Numbness after stroke is a side effect that can cause complete loss of sensation in some areas. It’s often accompanied by other sensory issues such as pins-and-needles sensations, difficulty feeling hot or cold, and even hypersensitivity.
For some patients, post-stroke numbness goes away on its own through the phenomenon of spontaneous recovery. Not all patients experience this though, and rehabilitation methods should be explored.
Here’s everything you need to know about numbness after stroke, including the causes, treatments, and how long recovery may take.
What Causes Numbness After Stroke?
In order to understand numbness after stroke, you must first know what a stroke is.
A stroke occurs when blood flow in the brain becomes obstructed. When brain cells become deprived of oxygen-rich blood, they begin to die and lose their functions.
The area of the brain affected by stroke has a strong implication on the side effects experienced. For example, if the area of the brain that regulates sensation is affected, it may result in impaired sensation like numbness.
When it comes to post-stroke numbness, two areas of the brain deserve a deeper look: the thalamus and occipital lobe.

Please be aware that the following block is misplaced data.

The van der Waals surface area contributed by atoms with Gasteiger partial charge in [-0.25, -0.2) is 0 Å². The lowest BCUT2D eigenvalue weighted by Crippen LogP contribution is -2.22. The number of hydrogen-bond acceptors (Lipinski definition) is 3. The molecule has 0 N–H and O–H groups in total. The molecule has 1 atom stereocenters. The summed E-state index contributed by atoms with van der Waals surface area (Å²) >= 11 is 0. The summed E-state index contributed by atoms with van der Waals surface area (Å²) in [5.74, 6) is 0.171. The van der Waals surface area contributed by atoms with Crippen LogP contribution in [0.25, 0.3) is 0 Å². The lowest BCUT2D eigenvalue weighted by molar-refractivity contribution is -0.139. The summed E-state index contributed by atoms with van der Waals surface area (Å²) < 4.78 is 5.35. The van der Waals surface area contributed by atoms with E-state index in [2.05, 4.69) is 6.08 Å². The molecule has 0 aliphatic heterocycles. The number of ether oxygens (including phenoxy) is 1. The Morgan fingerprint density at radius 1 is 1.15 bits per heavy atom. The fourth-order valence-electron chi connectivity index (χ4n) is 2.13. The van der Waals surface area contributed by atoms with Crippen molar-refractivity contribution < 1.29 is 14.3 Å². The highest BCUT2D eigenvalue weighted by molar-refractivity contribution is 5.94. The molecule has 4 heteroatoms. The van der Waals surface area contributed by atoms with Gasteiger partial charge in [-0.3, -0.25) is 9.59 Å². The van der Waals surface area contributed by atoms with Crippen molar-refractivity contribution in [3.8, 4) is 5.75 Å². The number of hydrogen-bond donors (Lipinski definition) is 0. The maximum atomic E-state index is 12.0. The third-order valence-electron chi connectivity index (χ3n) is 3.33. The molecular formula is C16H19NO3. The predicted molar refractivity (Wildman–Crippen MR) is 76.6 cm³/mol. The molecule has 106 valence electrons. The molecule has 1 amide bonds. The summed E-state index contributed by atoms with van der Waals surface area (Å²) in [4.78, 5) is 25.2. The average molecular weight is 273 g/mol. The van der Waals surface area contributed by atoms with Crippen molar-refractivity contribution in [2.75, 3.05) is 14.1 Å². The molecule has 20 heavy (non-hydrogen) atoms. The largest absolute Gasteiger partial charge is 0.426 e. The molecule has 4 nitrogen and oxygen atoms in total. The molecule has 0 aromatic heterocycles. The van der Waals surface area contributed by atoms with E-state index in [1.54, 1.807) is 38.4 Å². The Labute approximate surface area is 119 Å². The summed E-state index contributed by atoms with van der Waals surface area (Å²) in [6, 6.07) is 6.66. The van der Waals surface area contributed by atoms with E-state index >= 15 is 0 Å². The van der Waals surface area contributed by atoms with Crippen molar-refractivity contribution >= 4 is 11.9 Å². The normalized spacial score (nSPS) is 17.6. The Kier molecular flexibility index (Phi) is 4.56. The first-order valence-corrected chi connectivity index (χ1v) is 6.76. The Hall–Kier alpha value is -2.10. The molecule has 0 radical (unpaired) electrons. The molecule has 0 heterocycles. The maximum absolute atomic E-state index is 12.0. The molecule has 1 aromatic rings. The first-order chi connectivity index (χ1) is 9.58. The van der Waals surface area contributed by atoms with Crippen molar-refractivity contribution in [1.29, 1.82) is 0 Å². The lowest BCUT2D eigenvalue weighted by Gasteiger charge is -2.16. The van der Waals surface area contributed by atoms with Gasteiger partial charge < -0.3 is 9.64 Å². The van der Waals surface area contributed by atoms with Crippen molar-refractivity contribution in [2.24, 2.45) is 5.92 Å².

The thalamus is responsible for interpreting 98% of all sensory input. In a related manner, the occipital lobe differentiates this input from the five senses, including touch.
Even if a stroke does not impact these areas of the brain, numbness may occur. It’s important to seek advice from your doctor or therapist if it happens.
How Long Does Numbness Last After Stroke?
A great question to ask your doctor is, how long does it take for the numbness to wear off after a stroke?
Since every stroke is different, everyone will recover at different rates. Some stroke patients may experience spontaneous recovery where sensation returns on its own. If this happens, it usually occurs within the first few months of recovery.
However, if sensation does not return on its own, then rehabilitation should be pursued. The amount of time it takes to recover numbness depends on factors unique to every person, including the location of the stroke and intensity of rehabilitation.